All of the previously discussed car hacks were implemented successfully on a manned or manually operated car, now what about an unmanned or autonomous car. Can you imagine how many networks this type of car has to possess. There is constant communication from one computer to next on board a self-driving car. In a recent IEEE spectrum magazine article, researchers explained that hackers can easily trick self-driving cars into thinking that another car, a wall or a person is in front of them, potentially paralyzing it or forcing it to take evasive action. This is possible because of the sensor networks onboard a self-driving or autonomous car. The lidar sensor which sits on top of the Google car and other automated cars uses spinning lasers to radar, detecting objects and building a 3D image of the world around the car. But a tool similar to a laser pointer, which costs less than $60, can be used to confuse the lidar. Hackers can use low-power lasers to trick the lidar into detecting echoes of fake objects, such as pedestrians, cyclists, other cars or walls. This type of attack can be carried out from behind, in front or from the side of the car and without alerting the car’s passengers. Because the autonomous car is programmed to be cautious of any objects where it could possibly cause harm, the car can be brought to a stop, tricked into taking evasive action or into turning in a certain direction by placing the ‘spoofed’ objects in their paths. Now this does not sound too farfetched right? Think about your GPS navigation device. When it thinks you have turned on a neighboring street or a certain direction, it will immediately start to re-route you right? This is very similar with self-driving cars.
Now if an unmanned car can have such vulnerabilities because of the wireless networks, can you imagine the risks with an unmanned aerial vehicle (UAV) or drone. On December 4, 2012, Iran allegedly hijacked and navigated a US RQ-170 drone to the ground by manipulating the aircraft’s GPS coordinates. Although, the CIA denies this happening, it is certainly possible with certain vulnerabilities. One of these vulnerabilities is the leak of encrypted GPS signals. A drone can be fed fake GPS coordinates and basically deceive the on board system and therefore hijack the vehicle in a different place for which it is intended to land. The GPS receiver installed on the UAVs works exactly as other GPS devices, observing the signals from a set of satellites and using the relative delays of the signals to solve equations, which determine the position of the vehicle and the time offset of the receiver. In the attack scenario, the UAV uses a GPS localization system and is synchronized to the legitimate satellites. The attacker starts sending different spoofing and jamming signals forcing the UAV to synchronize to the counterfeit signals.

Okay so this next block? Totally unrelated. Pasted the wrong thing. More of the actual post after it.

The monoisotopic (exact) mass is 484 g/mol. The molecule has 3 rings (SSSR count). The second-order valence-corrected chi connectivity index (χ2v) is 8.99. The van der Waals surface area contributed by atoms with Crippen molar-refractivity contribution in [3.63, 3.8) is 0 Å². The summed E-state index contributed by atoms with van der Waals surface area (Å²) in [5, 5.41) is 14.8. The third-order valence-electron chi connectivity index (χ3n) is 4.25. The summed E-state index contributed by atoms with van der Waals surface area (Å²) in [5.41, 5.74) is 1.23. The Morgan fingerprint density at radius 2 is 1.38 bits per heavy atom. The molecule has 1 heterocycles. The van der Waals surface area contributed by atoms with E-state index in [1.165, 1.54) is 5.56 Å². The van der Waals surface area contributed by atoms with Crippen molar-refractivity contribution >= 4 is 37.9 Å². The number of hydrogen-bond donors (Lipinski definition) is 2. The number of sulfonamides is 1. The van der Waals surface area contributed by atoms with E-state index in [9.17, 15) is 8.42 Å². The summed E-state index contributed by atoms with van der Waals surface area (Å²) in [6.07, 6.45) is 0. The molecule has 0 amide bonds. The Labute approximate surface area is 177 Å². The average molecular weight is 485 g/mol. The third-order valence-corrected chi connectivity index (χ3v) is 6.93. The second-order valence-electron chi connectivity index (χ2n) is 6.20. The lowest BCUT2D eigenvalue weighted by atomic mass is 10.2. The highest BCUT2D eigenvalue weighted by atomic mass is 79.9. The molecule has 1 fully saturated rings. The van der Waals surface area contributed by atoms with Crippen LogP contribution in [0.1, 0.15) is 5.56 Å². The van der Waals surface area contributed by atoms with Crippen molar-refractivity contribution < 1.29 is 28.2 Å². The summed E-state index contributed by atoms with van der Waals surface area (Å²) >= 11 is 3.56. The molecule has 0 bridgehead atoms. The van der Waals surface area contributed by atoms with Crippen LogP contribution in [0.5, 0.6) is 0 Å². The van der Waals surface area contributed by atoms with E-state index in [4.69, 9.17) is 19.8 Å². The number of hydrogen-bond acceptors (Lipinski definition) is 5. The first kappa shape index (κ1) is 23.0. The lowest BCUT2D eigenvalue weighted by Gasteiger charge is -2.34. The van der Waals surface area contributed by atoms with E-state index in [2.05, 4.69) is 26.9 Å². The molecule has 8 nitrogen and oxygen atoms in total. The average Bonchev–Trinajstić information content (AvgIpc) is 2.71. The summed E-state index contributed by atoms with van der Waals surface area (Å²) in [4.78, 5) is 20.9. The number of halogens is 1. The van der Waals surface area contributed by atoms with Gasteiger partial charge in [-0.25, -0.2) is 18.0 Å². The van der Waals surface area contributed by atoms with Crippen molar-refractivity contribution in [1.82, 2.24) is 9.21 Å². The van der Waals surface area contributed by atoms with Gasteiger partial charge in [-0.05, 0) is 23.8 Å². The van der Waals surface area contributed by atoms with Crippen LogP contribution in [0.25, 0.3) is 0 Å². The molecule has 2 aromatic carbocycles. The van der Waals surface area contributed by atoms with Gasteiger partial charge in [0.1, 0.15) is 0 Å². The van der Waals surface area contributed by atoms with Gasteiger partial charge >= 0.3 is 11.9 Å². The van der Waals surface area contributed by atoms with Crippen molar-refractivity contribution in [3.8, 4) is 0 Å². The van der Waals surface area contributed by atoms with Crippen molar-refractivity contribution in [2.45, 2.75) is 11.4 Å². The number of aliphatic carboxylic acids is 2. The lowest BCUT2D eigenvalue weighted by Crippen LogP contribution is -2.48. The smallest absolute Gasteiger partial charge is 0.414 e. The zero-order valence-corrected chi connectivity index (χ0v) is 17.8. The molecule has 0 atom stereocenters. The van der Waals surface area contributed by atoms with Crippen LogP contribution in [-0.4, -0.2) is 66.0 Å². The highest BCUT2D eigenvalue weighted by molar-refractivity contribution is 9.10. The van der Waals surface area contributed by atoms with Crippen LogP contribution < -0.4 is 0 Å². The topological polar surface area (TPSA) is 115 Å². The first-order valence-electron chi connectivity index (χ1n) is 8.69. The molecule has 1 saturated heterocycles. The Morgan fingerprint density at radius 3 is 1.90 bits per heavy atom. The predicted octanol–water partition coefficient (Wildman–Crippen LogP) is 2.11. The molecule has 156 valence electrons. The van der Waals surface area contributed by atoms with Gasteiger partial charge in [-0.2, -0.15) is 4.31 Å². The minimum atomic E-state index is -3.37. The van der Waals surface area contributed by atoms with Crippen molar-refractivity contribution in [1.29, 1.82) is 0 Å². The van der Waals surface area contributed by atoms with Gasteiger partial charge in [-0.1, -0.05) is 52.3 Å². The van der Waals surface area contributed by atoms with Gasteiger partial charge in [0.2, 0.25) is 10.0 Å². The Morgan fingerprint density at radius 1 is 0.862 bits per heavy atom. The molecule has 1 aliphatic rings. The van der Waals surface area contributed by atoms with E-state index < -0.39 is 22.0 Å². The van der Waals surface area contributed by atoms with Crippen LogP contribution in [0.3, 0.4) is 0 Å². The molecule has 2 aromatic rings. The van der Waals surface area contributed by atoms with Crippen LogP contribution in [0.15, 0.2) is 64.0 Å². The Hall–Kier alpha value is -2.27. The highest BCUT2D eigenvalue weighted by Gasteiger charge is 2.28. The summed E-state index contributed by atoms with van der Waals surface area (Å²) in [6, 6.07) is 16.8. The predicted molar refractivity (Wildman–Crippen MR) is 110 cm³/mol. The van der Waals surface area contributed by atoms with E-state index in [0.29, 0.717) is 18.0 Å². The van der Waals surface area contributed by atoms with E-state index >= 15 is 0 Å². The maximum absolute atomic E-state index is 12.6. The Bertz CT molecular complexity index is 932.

Drones acquire information from using various sensors, GPS systems and cameras. The in-flight communication of UAVs is always wireless and may be divided into direct, line-of-sight (LOS) communication and indirect—mostly satellite communication (SATCOMM). Figure 1 displays the information flow between components of the UAV system. The high interdependence on sensors and communication channels puts the UAV at high risk. The way UAVs are secured is through encryptions. But there is software worth just $26 able to disable encryption of the communication link.
Figure 1. Information flow between UAV components and the ground station
Another unmanned platform susceptible to cybersecurity vulnerabilities are robots. Robots come in many different shapes and sizes and are used for a host of applications. Remember, just like the ‘smart’ refrigerator or television, cars or UAVs, robots communicate over networks and multi-computer systems and require some type of cybersecurity to prevent mishaps. A hacked service robot, could injure a family member, dispense the wrong medication or even provide a hacker with a detailed map of your home. Industrial robots can leak intellectual property. Both domestic and military robotic systems should apply security solutions resistant to hardware for irreversible configuration and tamper detection. Can you imagine if someone intercepted a military robot and reconfigured it to begin collecting information for the enemy?
About the Author
Dr. Cortney Bolden awarded a bachelor’s degree from Southern University and A&M College in Electrical Engineering. She received her Master’s and Doctoral degrees in Electrical Engineering from North Carolina A&T State University with concentrations in Control Theory and Unmanned Systems.Dr. Bolden’s greatest passion is to open the world of math, science, and engineering to students who may be behind in the fundamentals and use robotics and technology to ignite their interest. She has seen students achieve incredible success simply because they were able to see how math and science relates to building a robot.